Common parade of German Wehrmacht and Soviet Red Army on 23 September 1939 in Brest, Eastern Poland at the end of the Invasion of Poland. At centre is Major General Heinz Guderian and at right is Brigadier Semyon Krivoshein.On 1 September 1939, Germany and Slovakia—a client state in 1939—attacked Poland. On 3 September 1939 France and Britain, followed by the countries of the Commonwealth, declared war on Germany but provided little support to Poland other than a small French attack into the Saarland. On 17 September 1939, after signing a nonaggression pact with Japan, the Soviets also invaded Poland. Though Poland was divided by Germany, the Soviet Union, Lithuania and Slovakia; the Poles didn’t surrender and established a Polish Underground State and the insurgent Home Army, and continued to fight on Allied fronts outside Poland. In the Romanian Bridgehead operation, some 120,000 Polish troops were evacuated to France, along with much of the Polish Air Force and Poland’s Enigma codebreakers. During this time, Japan launched its first attack against Changsha, a strategically important Chinese city, but was repulsed by late September.
Following the invasion of Poland and a German-Soviet treaty governing Lithuania, the Soviet Union forced the Baltic countries to allow it to station Soviet troops in their countries under pacts of “mutual assistance.” Finland rejected territorial demands and was invaded by the Soviet Union in November 1939. The resulting conflict ended in March 1940 with Finnish concessions. France and the United Kingdom, treating the Soviet attack on Finland as tantamount to entering the war on the side of the Germans, responded to the Soviet invasion by supporting the USSR’s expulsion from the League of Nations.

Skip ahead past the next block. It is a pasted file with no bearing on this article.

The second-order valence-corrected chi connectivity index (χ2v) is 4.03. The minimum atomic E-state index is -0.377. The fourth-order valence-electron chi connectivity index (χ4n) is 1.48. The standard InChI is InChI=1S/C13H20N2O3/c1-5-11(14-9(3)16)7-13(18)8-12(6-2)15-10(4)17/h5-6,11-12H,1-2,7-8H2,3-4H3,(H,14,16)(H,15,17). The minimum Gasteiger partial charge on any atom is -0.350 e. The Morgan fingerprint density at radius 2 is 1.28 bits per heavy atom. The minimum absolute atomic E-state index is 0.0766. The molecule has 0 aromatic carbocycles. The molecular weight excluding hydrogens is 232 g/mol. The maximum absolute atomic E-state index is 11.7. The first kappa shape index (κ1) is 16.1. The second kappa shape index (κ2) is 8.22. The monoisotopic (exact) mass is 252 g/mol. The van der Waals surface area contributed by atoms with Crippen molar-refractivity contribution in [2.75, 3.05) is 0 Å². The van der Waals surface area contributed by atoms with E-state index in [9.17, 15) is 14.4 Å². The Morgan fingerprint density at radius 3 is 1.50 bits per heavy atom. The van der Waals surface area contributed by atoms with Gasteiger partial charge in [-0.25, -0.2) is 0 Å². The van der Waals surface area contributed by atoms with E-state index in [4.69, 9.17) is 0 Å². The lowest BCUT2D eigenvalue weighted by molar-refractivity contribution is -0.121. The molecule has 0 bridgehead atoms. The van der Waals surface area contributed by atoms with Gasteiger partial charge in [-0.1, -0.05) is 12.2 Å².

In Western Europe, British troops deployed to the Continent, but in a phase nicknamed the Phoney War by the British and “Sitzkrieg” (sitting war) by the Germans, neither side launched major operations against the other until April 1940. The Soviet Union and Germany entered a trade pact in February 1940, pursuant to which the Soviets received German military and industrial equipment in exchange for supplying raw materials to Germany to help circumvent a British blockade.
In April 1940, Germany invaded Denmark and Norway to secure shipments of iron ore from Sweden, which the Allies were about to disrupt. Denmark immediately capitulated, and despite Allied support, Norway was conquered within two months. In May 1940 Britain invaded Iceland. British discontent over the Norwegian campaign led to the replacement of Prime Minister Neville Chamberlain by Winston Churchill on 10 May 1940.